Contact
  • Donna Bader
  • Attorney at Law
  • Certified Specialist in Appellate Law
  • 668 North Coast Hwy, Ste. 1355
  • Laguna Beach, CA  92651
  • Tel.: (949) 494-7455
  • Fax: (949) 494-1017
  • Donna@DonnaBader.Com

 

 

Donna Bader

Attorney at Law

Certified Specialist in Appellate Law

668 North Coast Hwy, Ste. 1355

Laguna Beach, CA  92651

Tel.: (949) 494-7455

Fax: (949) 494-1017

Donna@DonnaBader.com

 

 

 

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« How do appellate attorneys fit into the picture? | Main | A cautionary tale about stipulated judgments »
Tuesday
Dec042007

All attorneys are not alike

To fully understand how trial attorneys can assist in the appellate process, one must appreciate the differences between trial attorneys and appellate practitioners. Why is that helpful? Well, the appellate attorney may become part of the trial team and an understanding of how he or she works may help in communicating and dividing tasks.

Before the trial attorney comes along, there are no transcripts or records. It is up to the trial attorney to create them. The trial attorney must take a naked set of facts presented by the client and attempt to weave them into a coherent story. This story must be persuasive to a jury or the court. The trial attorney's work - whether taking depositions, appearing for motions or trying a case - is done in a public forum. He or she may be more concerned with the big picture, i.e., how an accumulation of those facts may affect the jury or judge. Trial attorneys interact constantly with people, and their job, to a large extent, is dependent on the spoken word.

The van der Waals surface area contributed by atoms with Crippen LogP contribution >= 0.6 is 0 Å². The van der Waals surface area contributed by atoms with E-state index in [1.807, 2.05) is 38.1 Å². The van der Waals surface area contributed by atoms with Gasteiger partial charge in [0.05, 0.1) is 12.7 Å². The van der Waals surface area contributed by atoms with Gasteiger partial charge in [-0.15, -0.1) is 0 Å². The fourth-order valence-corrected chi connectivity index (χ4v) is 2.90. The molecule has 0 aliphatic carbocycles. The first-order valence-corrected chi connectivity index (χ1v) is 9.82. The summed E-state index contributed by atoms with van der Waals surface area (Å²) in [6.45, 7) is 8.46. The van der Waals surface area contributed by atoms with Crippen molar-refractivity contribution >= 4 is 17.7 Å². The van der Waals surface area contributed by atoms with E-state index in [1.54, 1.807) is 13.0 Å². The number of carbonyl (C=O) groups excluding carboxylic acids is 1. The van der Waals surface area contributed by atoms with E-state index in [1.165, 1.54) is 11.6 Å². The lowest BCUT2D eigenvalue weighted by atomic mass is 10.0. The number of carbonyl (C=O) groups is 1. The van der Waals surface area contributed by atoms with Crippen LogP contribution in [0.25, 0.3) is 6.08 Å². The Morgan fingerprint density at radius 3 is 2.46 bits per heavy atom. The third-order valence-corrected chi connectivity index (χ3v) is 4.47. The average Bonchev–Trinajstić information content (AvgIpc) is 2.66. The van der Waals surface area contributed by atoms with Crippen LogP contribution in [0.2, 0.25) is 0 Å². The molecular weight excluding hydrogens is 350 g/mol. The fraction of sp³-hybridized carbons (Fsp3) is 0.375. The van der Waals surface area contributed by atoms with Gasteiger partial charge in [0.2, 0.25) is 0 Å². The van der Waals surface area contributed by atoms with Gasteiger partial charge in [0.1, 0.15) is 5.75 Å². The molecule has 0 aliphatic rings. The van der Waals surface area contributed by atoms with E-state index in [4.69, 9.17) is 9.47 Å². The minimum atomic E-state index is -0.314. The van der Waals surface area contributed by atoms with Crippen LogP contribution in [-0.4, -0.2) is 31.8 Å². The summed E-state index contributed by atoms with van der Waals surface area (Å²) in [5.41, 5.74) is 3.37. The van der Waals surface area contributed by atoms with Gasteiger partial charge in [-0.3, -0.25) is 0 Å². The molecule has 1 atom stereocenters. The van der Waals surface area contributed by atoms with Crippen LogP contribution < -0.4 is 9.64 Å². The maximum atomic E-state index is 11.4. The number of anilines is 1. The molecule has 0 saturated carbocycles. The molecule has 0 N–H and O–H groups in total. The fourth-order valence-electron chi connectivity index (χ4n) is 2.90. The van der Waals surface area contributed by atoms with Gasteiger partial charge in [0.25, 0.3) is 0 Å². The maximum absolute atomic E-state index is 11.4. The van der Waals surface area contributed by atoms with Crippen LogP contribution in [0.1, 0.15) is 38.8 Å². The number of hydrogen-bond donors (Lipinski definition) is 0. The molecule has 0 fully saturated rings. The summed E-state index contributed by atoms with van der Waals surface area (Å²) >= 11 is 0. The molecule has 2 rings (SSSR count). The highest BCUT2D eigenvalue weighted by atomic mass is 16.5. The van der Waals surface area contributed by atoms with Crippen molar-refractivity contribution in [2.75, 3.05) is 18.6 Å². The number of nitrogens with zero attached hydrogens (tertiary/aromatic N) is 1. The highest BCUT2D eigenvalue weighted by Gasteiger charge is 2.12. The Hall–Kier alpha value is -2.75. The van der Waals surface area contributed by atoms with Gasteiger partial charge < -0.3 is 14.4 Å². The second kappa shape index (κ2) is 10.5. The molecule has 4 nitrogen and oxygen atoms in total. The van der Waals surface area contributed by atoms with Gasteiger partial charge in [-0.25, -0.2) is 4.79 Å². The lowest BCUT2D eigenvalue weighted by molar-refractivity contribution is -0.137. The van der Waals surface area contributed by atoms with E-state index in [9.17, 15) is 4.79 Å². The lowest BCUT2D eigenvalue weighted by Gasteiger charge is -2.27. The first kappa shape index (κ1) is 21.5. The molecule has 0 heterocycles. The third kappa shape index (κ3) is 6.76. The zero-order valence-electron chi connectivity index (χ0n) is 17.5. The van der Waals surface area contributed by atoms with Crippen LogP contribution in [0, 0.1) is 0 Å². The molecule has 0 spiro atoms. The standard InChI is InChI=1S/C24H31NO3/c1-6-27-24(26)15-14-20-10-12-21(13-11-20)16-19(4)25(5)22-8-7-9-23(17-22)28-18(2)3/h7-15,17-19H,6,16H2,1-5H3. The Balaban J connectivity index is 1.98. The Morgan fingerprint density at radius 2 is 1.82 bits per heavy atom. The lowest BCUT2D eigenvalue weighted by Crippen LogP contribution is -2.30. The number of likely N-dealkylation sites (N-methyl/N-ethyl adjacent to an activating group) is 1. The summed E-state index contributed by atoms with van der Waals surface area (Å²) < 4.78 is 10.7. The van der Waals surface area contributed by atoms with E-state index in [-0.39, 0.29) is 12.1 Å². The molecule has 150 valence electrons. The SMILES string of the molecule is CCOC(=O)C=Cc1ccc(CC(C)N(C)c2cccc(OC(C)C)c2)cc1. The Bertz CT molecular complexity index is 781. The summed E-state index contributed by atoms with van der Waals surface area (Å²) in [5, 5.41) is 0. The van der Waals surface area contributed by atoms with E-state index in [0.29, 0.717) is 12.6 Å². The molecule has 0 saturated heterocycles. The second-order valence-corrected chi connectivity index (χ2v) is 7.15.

Trial attorneys tend to be risk-takers, especially if they are hired on a contingency fee basis. They are willing to take cases, knowing there is a possibility they will lose and not get paid (not to mention the expenditure of costs on the client's behalf). A case may rise or fall on a jury or the court's impressions of the personalities of the trial attorneys and their clients.

In the next post, we'll take a look at appellate attorneys.

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